Human Resources, Onboarding

HR Is Now a Strategic Partner. Are You Ready to Deliver?

by Linda Itskovitz

HR isn’t just about administration, compliance, and onboarding anymore. Between training, metrics, and employee engagement, the field has evolved into a strategic business role within the organization. Linda Itskovitz, vice president of marketing for GuideSpark, has tips for delivering strategic HR.

The HR function has undergone an enormous shift in the past few decades, moving beyond the process-heavy, tactical aspects to becoming a strategic partner in tune with overall company goals and priorities. From understanding the organization’s talent needs to finding the personnel and providing the support and training to help them excel, HR has largely been able to step up to the plate. But many of today’s chief human resource officers believe HR still hasn’t achieved its true potential in terms of honing the brand image and making an even greater impact on the health and growth of a company.

This need to become more strategic is highlighted in a survey by Information Services Group and the HRO Today Services and Technology Association, in which 32% of respondents cited strategic alignment with the business as the leading area of improvement for 2016—more so than talent acquisition and retention or delivering on cost reduction targets. And the best way for HR to step up is by finding the people solutions that will drive business forward and spur innovation.

Why HR Must Be a Strategic Partner

While HR will still be expected to maintain its focus on the traditional areas, the function is increasingly looked on for more important drivers—providing sound leadership, delivering big-picture thinking, and bringing its unique people-focused voice and perspective to respond to future challenges and opportunities.

But how ready are today’s HR organizations to step up to meet these new expectations? Bersin by Deloitte’s 2015 Global Human Capital Trends report suggests much progress needs to be made; only 6% of HR executives feel fully ready to address their leadership issues. And, in addition to the new demands put on HR are new challenges—from contending with the rapid pace of technology; to engaging multiple generations of workers; and facing an increasingly diverse, remote, and globalized workforce.

In order to succeed in this difficult environment, HR will have to become better, creative problem solvers and consensus builders. They must also take a hard look at the current structures, mandates, and programs to determine what to keep, what to discard, and what to improve on to deliver greater value to all stakeholders. With a clear understanding of company goals and core values, HR can deliver on its promise and be that strategic partner.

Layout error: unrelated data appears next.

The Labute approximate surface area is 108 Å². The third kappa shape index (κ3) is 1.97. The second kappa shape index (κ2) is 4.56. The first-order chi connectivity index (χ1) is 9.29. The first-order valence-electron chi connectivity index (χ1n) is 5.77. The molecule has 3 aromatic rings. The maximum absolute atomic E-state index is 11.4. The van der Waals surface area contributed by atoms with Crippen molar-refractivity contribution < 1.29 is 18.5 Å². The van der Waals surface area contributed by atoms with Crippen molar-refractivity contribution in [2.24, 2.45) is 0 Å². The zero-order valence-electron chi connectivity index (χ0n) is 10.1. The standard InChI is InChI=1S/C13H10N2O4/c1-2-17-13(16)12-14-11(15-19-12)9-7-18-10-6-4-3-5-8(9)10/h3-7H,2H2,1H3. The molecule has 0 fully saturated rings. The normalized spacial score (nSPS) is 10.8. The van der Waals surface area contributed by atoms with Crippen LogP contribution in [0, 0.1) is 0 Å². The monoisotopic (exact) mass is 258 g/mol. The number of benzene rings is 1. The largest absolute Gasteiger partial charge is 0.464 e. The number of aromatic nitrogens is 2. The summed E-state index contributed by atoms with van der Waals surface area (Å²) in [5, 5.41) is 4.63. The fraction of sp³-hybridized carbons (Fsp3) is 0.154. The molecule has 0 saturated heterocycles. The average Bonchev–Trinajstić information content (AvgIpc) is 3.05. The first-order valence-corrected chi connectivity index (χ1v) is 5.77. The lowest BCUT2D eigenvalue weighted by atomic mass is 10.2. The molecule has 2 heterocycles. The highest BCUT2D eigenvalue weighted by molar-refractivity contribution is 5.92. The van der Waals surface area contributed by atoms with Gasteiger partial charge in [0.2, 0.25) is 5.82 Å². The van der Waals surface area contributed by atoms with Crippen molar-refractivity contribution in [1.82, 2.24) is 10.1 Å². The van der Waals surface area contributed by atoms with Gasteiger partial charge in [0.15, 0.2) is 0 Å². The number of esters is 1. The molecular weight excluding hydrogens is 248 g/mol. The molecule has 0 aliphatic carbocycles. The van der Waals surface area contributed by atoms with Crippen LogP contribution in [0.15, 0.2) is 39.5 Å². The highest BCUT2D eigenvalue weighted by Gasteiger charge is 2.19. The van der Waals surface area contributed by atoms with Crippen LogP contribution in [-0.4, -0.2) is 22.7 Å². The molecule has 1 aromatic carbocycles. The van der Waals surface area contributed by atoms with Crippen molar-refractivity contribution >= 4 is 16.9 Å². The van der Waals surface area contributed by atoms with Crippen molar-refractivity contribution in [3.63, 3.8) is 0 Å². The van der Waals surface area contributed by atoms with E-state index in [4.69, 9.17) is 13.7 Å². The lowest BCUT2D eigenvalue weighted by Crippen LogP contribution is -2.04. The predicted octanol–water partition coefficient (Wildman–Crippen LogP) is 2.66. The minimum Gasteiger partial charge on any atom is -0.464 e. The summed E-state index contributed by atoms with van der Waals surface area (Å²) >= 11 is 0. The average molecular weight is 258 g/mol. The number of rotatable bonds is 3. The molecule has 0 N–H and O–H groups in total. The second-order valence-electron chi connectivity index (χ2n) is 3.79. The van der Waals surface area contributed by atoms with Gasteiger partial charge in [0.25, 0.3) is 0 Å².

10 Ways HR Can Be More Strategic

While most HR leaders understand the pressing need to become a strategic partner aligned to organizational priorities, providing the leadership required can be easier said than done. So, how can HR be more strategic? Consider the following steps:

  1. Partner with the Chief Marketing Officer (CMO). The company’s brand isn’t just about external perception; how employees themselves perceive the company is just as important. By partnering with the CMO to design and refine the brand, HR leaders can help ensure a powerful, consistent, and singular message to all audiences.
  2. Tap into people analytics. The vast amount of data created in the workplace each day can be overwhelming, but leveraging this information provides HR with the insight to improve the quality, efficiency, and return on investment (ROI) of each stage in the employee life cycle. Whether identifying the best candidates or predicting who is likely to leave, HR can make more meaningful and more informed decisions.
  3. Prevent and break down silos. Having key processes separated into different silos leads to fragmentation, duplication, and poor communication. As such, HR must strive to keep talent management activities integrated; rather than leaving onboarding to each department and treating it as a brief and preparatory exercise, it should encompass deeper employee learning and understanding to set them up for long-term success.

In tomorrow’s Advisor, Itskovitz presents the final seven ways HR can be more strategic, along with final thoughts on how to achieve more strategic HR.